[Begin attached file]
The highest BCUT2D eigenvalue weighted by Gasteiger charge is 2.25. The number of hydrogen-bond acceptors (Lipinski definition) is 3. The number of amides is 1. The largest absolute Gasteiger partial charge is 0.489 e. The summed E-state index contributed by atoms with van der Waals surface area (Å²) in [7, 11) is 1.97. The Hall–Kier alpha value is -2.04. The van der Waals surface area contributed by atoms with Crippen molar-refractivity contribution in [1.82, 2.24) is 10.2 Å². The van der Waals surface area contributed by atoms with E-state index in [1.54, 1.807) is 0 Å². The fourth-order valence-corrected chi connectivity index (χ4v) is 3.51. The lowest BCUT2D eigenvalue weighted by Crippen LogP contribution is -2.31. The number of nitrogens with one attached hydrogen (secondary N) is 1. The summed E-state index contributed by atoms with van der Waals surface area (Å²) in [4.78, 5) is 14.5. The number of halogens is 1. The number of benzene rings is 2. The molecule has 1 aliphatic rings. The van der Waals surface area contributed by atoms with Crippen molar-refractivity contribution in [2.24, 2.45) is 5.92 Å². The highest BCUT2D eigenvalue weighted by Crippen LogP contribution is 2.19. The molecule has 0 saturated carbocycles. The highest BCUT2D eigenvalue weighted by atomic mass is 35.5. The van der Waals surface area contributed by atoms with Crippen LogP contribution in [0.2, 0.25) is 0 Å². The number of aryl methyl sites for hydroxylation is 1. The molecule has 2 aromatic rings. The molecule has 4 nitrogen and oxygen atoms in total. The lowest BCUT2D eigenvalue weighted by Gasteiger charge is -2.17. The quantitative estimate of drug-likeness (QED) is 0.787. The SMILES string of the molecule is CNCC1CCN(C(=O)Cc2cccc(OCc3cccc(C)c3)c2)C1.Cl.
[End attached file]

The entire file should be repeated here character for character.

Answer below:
The highest BCUT2D eigenvalue weighted by Gasteiger charge is 2.25. The number of hydrogen-bond acceptors (Lipinski definition) is 3. The number of amides is 1. The largest absolute Gasteiger partial charge is 0.489 e. The summed E-state index contributed by atoms with van der Waals surface area (Å²) in [7, 11) is 1.97. The Hall–Kier alpha value is -2.04. The van der Waals surface area contributed by atoms with Crippen molar-refractivity contribution in [1.82, 2.24) is 10.2 Å². The van der Waals surface area contributed by atoms with E-state index in [1.54, 1.807) is 0 Å². The fourth-order valence-corrected chi connectivity index (χ4v) is 3.51. The lowest BCUT2D eigenvalue weighted by Crippen LogP contribution is -2.31. The number of nitrogens with one attached hydrogen (secondary N) is 1. The summed E-state index contributed by atoms with van der Waals surface area (Å²) in [4.78, 5) is 14.5. The number of halogens is 1. The number of benzene rings is 2. The molecule has 1 aliphatic rings. The van der Waals surface area contributed by atoms with Crippen molar-refractivity contribution in [2.24, 2.45) is 5.92 Å². The highest BCUT2D eigenvalue weighted by Crippen LogP contribution is 2.19. The molecule has 0 saturated carbocycles. The highest BCUT2D eigenvalue weighted by atomic mass is 35.5. The van der Waals surface area contributed by atoms with Crippen LogP contribution in [0.2, 0.25) is 0 Å². The number of aryl methyl sites for hydroxylation is 1. The molecule has 2 aromatic rings. The molecule has 4 nitrogen and oxygen atoms in total. The lowest BCUT2D eigenvalue weighted by Gasteiger charge is -2.17. The quantitative estimate of drug-likeness (QED) is 0.787. The SMILES string of the molecule is CNCC1CCN(C(=O)Cc2cccc(OCc3cccc(C)c3)c2)C1.Cl.